Phlomis fruticosa
Here's my stately Jerusalem Sage (another - not in the ground yet - plant). I've enjoyed this plant in other gardens, but there's a special pleasure to being able to say, "this one's mine!"

Swiss Chard
This swiss chard seems to be a perennial. It grew thru the winter and is still kickin it! The semi-translucent stalks really light up the garden! For those into edible gardens - and that's everyone these days! - this goes on the list!

Asclepias speciosa
Another happy discovery ... last year I planted my first Milkweed (a Showy Milkweed), the food of choice for the Monarch butterfly. The Monarch has several generations in the space of a year. Starting from their wintering ground (Mexico or Pacific Grove), they take off and land somewhere - I like to think that's Sacramento where they lay their eggs. (and then die? I don't know what they do after this ...) The eggs hatch, hopefully near an Milkweed and the pupa/catterpillars start eating their way to adulthood. When they make this transition, they fly north to their summer grounds, where the next generation takes over, and flies all the way back down to their winter grounds. It's a fascinating story... But, back to MY garden story ... this plant goes dead-looking in the fall. But LO! here it is poking its face up, just like it's suppose to!

Cecile Bruner climbing rose
My Cecile Bruner climbing rose is bursting out. It's a grower, that Cecile! Gorgeous when in bloom and then a race to keep it a manageable size ...
the climbing Cecile Bruner rose can grow to 20 feet
It's spilling out every which way, but after it's done with its once-yearly bloom, I'll be cutting it back, because this is only it's first growth spurt and I have to tunnel thru it as it is.

OK ... on to the Hanson Birdie Boys, outside for a bit of a sun bath. This is Bruno, he is a handsome guy who likes to build things. If I bring him some twigs or attach a bit of loose-woven fabric to his cage bars, he's like, "oh, my, what is this!?!" Quirks his head left and right and hops to a nearby branch for a closer look. Next thing I know, the twigs or fabric is gone into his little bird hut!

Sir Elliot
This is Sir Elliot. He's not a builder. He likes to watch. And, Bruno likes discussing things with him. Sometimes I think they're talking about me ... especially if  I've done something really heinous, like those ten days when I had to give Elliot twice daily eye drops!

a junky area in my backyard
This really is a messy area! The remains of the old fence, the mexican fan palm (ugh!) fronds blown down by the winter wind, and some tree limbs that were in the way. This one has two simple pleasures - our beautiful new fence that my husband built (very straight - he used complicated ancient methods to accomplish that), and tomorrow I have someone coming over to haul it all away! Hallelujah!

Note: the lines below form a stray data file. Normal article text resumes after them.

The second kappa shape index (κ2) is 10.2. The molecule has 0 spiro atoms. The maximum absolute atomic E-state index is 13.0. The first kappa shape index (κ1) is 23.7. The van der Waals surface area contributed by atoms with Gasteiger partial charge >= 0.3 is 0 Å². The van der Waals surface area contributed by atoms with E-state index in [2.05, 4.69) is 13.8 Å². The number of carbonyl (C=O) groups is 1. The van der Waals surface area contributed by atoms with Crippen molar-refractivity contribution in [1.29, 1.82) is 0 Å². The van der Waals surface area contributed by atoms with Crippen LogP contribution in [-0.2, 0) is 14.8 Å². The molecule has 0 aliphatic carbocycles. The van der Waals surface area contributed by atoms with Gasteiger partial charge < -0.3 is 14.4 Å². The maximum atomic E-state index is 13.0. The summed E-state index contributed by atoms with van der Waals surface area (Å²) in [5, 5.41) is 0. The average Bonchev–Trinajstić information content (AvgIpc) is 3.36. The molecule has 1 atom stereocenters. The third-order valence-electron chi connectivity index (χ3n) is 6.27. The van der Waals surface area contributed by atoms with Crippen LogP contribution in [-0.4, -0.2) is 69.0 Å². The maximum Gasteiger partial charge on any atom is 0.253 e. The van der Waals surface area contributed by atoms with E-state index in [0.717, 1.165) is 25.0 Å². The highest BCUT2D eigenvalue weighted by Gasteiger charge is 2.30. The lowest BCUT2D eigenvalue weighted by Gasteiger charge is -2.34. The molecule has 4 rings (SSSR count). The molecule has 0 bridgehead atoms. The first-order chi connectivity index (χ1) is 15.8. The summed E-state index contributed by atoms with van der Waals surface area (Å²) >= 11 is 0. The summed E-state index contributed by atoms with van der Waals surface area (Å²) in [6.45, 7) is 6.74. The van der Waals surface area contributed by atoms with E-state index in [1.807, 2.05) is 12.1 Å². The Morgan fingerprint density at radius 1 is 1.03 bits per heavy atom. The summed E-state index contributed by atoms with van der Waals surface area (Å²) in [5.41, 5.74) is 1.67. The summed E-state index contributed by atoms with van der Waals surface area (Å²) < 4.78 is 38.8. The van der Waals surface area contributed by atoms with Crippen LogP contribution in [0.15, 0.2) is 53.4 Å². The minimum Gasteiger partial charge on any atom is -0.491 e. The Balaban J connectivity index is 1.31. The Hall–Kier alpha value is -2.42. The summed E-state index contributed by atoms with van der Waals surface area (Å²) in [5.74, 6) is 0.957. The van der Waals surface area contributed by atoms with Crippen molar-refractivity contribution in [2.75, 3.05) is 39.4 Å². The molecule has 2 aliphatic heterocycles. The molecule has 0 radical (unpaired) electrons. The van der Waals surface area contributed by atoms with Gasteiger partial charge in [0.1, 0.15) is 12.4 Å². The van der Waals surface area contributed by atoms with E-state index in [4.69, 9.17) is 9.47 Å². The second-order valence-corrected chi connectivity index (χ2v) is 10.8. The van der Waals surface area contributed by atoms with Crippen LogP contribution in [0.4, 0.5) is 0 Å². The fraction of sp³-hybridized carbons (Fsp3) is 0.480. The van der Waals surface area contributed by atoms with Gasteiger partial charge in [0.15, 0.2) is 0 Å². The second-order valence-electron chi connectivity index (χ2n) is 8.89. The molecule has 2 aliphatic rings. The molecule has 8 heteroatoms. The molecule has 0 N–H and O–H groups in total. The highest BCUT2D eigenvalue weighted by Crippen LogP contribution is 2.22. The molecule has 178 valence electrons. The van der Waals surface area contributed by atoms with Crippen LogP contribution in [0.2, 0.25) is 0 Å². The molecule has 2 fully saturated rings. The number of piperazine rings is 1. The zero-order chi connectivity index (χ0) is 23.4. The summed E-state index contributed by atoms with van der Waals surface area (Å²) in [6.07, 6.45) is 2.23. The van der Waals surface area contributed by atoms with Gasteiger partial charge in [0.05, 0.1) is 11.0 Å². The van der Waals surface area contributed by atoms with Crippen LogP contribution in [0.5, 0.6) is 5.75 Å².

Coreopsis puts out new spring growth
Another candidate for "All is Not Lost! It's Spring". I bought 3 charming coreopsis last year ... delicate things with rosy red flowers. I didn't think they had any underground ability to regenerate any growth this spring. But, look closely ... there's some new green growth!

Nyssa silvatica
I know, I know, I'm almost done. Just a couple more places to look... This is a tupelo (This is not the one that was supposed to be removed, and wasn't. This is the other one ... the good one!). Perhaps you can see the sweet airiness of the spring green leaves.

These are "pinks" that I removed from the Elderberry Farms native plant demonstration gardens. Very sweet, but not a native! This is one of the pleasures of plants ... the seed you save in a napkin when you're on a walk, the cutting that roots in water as easy as can be, the seed packages you spread out on the table to admire like Halloween candy, the plants that were given by a friend from their garden - and brings a bit of that friendship along with it.

Oxalis pes-caprae
My last picture (finally!) probably sums it up better than any other ... the pink oxalis was in our yard when we bought our house. That's another story, but, the yellow oxalis I took from behind the children's museum in San Francisco and brought some home. And planted it! Well - jokes on me. This one is An Invader Plant. I don't recommend you plant it in your garden, but, there is joy in that yellow flower. And, that is simply a pleasure!

Whether you need garden design, coaching, seasonal maintenance or planting, Geno's Garden can help! Call me at (916) 764-5243, or email

Monday, April 16, 2012

Tips for Successful Spring Gardening

Sometimes I get to be on T.V. Here's a recent show I did with Melissa Paul of Channel 10's Sac and Co ...

Jeannie Hanson and Melissa Paul on Sac and Co

... and here's the video!

 Here are 6 tips for successful nursery shopping: 

  1. Plan ahead - know the area you are going to plant. How much sun does it get? Morning or evening? Any partial shade? Know the orientation of the garden ... if it faces west with no trees to shade it a bit, it will be hot. I mean, hot! What's the drainage like ... what's the soil like. If you know these details you'll be able to match up plants that like or at least tolerate those conditions. If you don't know these factors, good luck!